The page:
Sally Walker Davies 2017-01-11 02:34:21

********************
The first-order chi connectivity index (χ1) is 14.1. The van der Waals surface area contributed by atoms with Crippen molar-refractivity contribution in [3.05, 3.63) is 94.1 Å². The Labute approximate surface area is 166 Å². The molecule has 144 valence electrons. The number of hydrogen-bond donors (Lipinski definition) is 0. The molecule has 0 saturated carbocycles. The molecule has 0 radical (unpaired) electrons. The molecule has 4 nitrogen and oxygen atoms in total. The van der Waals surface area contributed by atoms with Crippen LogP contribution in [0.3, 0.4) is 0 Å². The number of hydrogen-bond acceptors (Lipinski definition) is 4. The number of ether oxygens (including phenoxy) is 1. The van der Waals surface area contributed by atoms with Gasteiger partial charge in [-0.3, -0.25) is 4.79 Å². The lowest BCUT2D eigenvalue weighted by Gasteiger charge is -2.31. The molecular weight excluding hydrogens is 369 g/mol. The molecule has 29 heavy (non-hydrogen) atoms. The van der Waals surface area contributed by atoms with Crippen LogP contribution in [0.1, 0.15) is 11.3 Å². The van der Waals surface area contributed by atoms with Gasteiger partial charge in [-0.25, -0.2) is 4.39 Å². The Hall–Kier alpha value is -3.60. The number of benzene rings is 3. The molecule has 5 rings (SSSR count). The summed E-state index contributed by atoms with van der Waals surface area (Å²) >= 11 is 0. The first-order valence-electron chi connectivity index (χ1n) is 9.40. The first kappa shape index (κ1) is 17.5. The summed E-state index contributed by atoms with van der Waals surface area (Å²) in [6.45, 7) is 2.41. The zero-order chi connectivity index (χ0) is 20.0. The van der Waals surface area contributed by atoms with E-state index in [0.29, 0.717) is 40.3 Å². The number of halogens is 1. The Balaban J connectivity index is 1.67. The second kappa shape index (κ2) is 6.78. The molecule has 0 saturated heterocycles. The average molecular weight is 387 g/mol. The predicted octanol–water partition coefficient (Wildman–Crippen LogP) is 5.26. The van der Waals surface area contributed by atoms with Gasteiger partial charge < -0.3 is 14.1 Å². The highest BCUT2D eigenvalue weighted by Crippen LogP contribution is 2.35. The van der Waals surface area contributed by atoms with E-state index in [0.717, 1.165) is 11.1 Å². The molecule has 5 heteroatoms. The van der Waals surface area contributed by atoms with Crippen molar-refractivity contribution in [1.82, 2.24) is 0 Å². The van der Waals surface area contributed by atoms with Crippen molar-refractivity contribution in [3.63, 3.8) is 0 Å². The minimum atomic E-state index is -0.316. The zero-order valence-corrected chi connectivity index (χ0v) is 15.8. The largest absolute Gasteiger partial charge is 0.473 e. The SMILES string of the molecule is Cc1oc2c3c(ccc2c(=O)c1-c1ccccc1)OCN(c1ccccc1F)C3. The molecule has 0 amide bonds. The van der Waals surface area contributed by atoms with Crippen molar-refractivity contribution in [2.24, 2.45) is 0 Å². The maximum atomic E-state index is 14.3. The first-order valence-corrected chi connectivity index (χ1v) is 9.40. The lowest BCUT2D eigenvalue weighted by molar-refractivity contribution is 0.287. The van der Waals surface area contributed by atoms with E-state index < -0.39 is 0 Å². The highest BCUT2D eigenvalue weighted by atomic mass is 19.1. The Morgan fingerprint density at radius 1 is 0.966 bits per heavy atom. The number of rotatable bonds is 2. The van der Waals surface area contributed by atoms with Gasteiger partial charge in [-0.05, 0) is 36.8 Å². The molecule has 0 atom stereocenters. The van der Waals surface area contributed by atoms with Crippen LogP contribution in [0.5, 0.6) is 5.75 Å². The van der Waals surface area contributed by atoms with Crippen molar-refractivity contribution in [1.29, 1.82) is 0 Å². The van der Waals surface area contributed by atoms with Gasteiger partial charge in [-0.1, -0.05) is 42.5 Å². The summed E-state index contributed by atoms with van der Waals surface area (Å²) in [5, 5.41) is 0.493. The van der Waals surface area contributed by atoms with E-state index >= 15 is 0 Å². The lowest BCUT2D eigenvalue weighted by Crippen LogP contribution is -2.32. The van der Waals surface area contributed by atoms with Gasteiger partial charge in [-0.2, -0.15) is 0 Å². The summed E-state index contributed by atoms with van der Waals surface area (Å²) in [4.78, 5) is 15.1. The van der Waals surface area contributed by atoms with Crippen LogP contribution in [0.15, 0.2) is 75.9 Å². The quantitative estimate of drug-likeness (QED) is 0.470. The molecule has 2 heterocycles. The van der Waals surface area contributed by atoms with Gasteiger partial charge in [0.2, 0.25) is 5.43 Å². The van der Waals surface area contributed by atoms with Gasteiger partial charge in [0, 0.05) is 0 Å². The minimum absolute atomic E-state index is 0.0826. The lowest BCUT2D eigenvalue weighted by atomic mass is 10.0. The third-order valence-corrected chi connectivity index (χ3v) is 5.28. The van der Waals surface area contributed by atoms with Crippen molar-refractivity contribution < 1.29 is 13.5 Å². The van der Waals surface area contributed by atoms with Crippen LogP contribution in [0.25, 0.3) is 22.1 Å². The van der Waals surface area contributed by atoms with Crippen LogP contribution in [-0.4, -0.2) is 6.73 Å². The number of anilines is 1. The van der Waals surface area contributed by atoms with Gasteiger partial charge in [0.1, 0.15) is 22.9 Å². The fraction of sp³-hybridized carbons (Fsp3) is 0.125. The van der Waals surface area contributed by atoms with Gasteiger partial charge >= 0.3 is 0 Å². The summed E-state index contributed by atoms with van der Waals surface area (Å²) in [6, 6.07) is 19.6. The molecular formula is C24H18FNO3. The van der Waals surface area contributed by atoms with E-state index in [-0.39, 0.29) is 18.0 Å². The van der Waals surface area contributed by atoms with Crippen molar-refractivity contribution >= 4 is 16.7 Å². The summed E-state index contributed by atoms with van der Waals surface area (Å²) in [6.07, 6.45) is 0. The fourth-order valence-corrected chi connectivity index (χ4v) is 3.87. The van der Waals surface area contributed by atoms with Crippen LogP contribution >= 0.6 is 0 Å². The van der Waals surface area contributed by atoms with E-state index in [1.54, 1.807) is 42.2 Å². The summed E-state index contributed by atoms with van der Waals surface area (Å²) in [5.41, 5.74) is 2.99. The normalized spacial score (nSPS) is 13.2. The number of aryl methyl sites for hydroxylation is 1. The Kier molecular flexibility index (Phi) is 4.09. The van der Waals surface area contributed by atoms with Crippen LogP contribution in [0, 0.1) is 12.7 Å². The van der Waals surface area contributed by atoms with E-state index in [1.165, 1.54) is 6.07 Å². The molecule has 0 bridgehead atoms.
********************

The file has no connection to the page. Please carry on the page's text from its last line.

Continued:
The Tennessee you travel through today is like a quilt. It is a patchwork of rich experiences, places and events that make up our history, sewn together through the stories of the brave, visionary and talented people and personalities who called—and call—Tennessee home. Experience today’s Tennessee through a trip back in time, through our heritage, battles and folklore. Blue Plate Special, Knoxville MAKING MUSICAL HISTORY Ask any contemporary musician of any musical genre who or what influences them, and you’ll probably hear a very Tennessee answer: Stax. The Ryman. Elvis. B.B. King. Al Green. Johnny Cash. Justin Timberlake. All of these artists and venues are uniquely Tennessee, and our musical heritage is all-American. In 1927, up in the northeast corner of the state, the Bristol Sessions—a call for the musicians of southern Appalachia to come to town and record their music—resulted in more than 75 recordings, birthing country music right in Bristol. That history is celebrated every September at the Bristol Rhythm & Roots Reunion, and those musical roots can be heard on the WDVX-FM Blue Plate Special radio show, which broadcasts live performances by up and coming American artists from downtown Knoxville’s visitor center. At the Grand Ole Opry, the Country Music Hall of Fame and Museum and at the Ryman Auditorium, country music’s stars of the ages are traced (and seen) through recordings, exhibits and concerts. Rock, the blues and soul were also born in Tennessee. In Memphis, Stax Records was ground zero for American soul music, which rose out of the blues and launched a new galaxy of stars, while Graceland, the home of Elvis Presley, honors the King of Rock ‘n’ Roll’s life and influence on generations of artists. In Jackson, the Plectral Society performs old-time string music on Thursday evenings at Casey Jones Village. National Civil Rights Museum, Memphis AFRICAN AMERICAN HISTORY & CIVIL RIGHTS Racial barriers were broken and civil rights history was Made in Tennessee. The history of slavery and racism in America is poignantly told at National Civil Rights Museum in Memphis, housed at the site of the Lorraine Motel, where Dr. Martin Luther King, Jr. Was assassinated in 1968. Nearby, the Withers Collection Museum & Gallery—featuring photographs of the civil rights era—recount that time in riveting detail. The personal stories of the men and women who fought for civil rights are told throughout Tennessee, from those of the 12 high school students who integrated Clinton High School, told at the Green McAdoo Cultural Center in Clinton, to the Bessie Smith Cultural Center in Chattanooga and the collection of civil rights documents and photographs at the Nashville Public Library. Alex Haley, who brought the story of slavery and triumph to the world in his book “Roots,” grew up in the west Tennessee town of Henning, and the story of his life and writings are told at his grandparents’ house—now the Alex Haley Museum and Interpretive Center—where as a child, he heard the oral history of his family. EARLY SETTLERS & ANCIENT CULTURES The roots of our history stretch back through ancient times, and the lives of the earliest Tennesseans are reconstructed at C.H. Nash Museum at Chucalissa (Memphis), Pinson Mounds State Archaeological Park (Pinson) and The Sequoyah Birthplace Museum (Vonore). In Birchwood, the story of the Trail of Tears and its impact on Native Americans is displayed at the Cherokee Removal Memorial Park in Meigs County, while the Tennessee State Museum (Nashville), Museum of Scott County (Huntsville) and Museum of Appalachia (Clinton) provide context for our history and those who made it. East Tennessee History Fair, Knoxville Withers Collection, Museum & Gallery, Memphis NOTABLE TENNESSEANS Those who’ve made history in Tennessee include three presidents, James K. Polk (Columbia), Andrew Jackson (Nashville) and Andrew Johnson (Greeneville). We claim heroes Davy Crockett (Limestone) and Alvin C. York (Pall Mall) and Supreme Court Justice Abe Fortas (Memphis), the grandfather of America’s public defense system. Sports idols include strong female role models Olympic track and field competitor Wilma Rudolph (Clarksville) and legendary NCAA women’s basketball coach Pat Summitt (Henrietta and Knoxville). Our pioneers include Cordell Hull (Olympus, Pickett County), father of the United Nations and Nobel Prize winner; Ernest Holmes (Chattanooga), inventor of the tow truck; and Fred Smith (Memphis), who changed the world by launching FedEx. A President’s Residence Stroll through the peaceful farm and the authentically preserved mansion at The Hermitage in Nashville, former home of the seventh President of the United States, Andrew Jackson, who celebrates his 250th birthday this year.
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